IT security for private users

January 17, 2008

The handling of IT security is today left too much to the individual user. The present situation is neither reasonable nor appropriate considering the need to maintain a desired security level in society as a whole, states a working group appointed by The Danish Board of Technology. The working group has published a report containing concrete recommendations on security increasing initiatives.

Project description

Dealing with IT security in private homes is mostly up to the users themselves. They do, however, have difficulties in handling this responsibility to the detriment of their own security and the overall societal security. Unsafe computers facilitate the spread of malware and may also be used as a middle station for criminal activity.

Awareness raising activities are important but such efforts cannot stand alone. There seems to be a need for redistributing some of the responsibility regarding security handling, e.g. through adjustment, co-ordination and automation of the effort. However, a more centralized approach to IT security might also involve value-based and controversial trade-offs. For instance scanning emails for virus may be considered an invasion of users’ privacy and the automation of security updates might limit consumers’ ability to design their own solutions.

This project seeked to identify the solutions that could relieve the private users of some of the responsibility for their IT security while at the same time raise the general level of IT security. It presented these solutions and the trade-offs involved to private users and on this basis pointed at viable ways of improving the overall IT security.


A working group appointed by the Danish Board of Technology identified and formulated, during the spring and summer 2007, IT security solutions aiming to redistribute some of the responsibility of IT-security handling thus increasing the general security level.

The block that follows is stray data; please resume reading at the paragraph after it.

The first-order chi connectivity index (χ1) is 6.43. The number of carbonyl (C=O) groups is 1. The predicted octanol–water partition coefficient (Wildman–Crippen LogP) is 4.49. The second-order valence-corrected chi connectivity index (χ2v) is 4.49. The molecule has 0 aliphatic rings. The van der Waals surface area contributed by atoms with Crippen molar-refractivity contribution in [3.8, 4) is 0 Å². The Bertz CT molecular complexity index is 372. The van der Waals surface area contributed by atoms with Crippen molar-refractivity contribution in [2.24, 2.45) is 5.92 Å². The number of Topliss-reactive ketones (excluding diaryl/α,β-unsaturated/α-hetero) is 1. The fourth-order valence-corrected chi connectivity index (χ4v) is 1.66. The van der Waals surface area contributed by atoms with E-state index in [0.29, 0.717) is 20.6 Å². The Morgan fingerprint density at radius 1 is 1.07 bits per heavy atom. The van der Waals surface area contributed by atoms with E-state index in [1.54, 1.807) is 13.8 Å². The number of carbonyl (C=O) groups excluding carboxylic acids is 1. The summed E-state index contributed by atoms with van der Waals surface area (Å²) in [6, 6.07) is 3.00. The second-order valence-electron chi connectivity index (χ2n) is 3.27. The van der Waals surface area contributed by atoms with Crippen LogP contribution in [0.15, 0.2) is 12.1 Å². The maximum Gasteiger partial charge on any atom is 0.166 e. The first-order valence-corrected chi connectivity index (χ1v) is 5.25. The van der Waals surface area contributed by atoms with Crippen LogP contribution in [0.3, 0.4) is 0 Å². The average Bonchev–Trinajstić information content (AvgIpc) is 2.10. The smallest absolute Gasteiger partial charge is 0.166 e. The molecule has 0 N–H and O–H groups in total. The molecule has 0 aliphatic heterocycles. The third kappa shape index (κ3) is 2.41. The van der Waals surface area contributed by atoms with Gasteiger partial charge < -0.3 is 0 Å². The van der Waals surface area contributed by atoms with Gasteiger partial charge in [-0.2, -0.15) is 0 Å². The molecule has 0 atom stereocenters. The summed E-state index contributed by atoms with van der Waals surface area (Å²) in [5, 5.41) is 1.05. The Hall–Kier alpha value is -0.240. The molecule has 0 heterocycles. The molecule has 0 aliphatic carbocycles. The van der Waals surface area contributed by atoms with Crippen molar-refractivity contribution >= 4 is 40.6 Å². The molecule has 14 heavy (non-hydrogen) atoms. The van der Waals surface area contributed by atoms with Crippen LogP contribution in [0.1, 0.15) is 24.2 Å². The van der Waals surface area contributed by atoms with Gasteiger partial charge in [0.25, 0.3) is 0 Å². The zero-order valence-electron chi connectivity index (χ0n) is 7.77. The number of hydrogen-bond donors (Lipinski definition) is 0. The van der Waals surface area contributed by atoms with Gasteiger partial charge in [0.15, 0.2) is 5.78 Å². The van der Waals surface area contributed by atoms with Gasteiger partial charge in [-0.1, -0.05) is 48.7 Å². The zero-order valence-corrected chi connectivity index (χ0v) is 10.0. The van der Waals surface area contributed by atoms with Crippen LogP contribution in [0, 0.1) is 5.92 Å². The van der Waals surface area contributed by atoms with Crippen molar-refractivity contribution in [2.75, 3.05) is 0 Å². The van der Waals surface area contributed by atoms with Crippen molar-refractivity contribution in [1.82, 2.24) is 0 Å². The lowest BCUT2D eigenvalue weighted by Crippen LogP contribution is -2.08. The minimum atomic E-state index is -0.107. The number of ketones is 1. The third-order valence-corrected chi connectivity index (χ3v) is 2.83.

In the second phase of the project about 25 ordinary IT-users from the Odense municipal participated in an interview meeting in November 2007. Before the meeting written material had been mailed to the participants describing the selected IT security solutions. During the interview meeting the participants expressed their opinions by answering of individual questionnaires succeeded by group debates.

The project was concluded on Tuesday the 22nd of April by the publication of a report containing a presentation of the IT security solutions including trade-offs, an analysis of the results of the interview meeting together with the resulting recommendations of the working group. The report is in Danish but includes a summary in English. Further is available an English extract of the Danish report. See the links at the bottom of this page.

Members of the working group

  • Jakob Illeborg Pagter, Alexandra Instituttet (The Alexandra Institute)
  • Susanne Karstoft, Juridisk Institut, Aarhus Universitet (Aarhus University School of Law)
  • Birgitte Mikkelsen, Finansrådets it-sikkerhedsgruppe (The Danish Bankers Association, IT-security Group)
  • Nicholai Kramer Pfeiffer, Cybercity
  • Per Tejs Knudsen, cBrain
  • Steffen Stripp, Dansk Metal (The Danish Metalworker’s Union)

Time frame

The project was commenced in March 2007 and terminated in April 2008.

Project Leadership at the Danish Board of Technology

The project manager was Bjørn Bedsted ( see contact in the sidebar). Project assistant was Julie Refsgaard Lawaetz.


About the Danish Board of Technology and IT security

At the year-end of 2005 the IT security Council was closed, opening the way for a new construction involving the Danish Board of Technology and the newly established IT security Panel (this panel was in 2008 replaced by the IT security Commitee). Through this construction, the IT security Panel (from 2008 the IT security Commitee) advises the Ministry of Science, while the Danish Board of Technology was responsible for holding activities to encourage the debate and the learning. The Danish Board of Technology has earlier been engaged in IT security projects (see i.e. “The vulnerability of the IT infrastructure” and “IT security beyond borders”), but following this new arrangement, IT security became a permanent part of the Board’s annual program.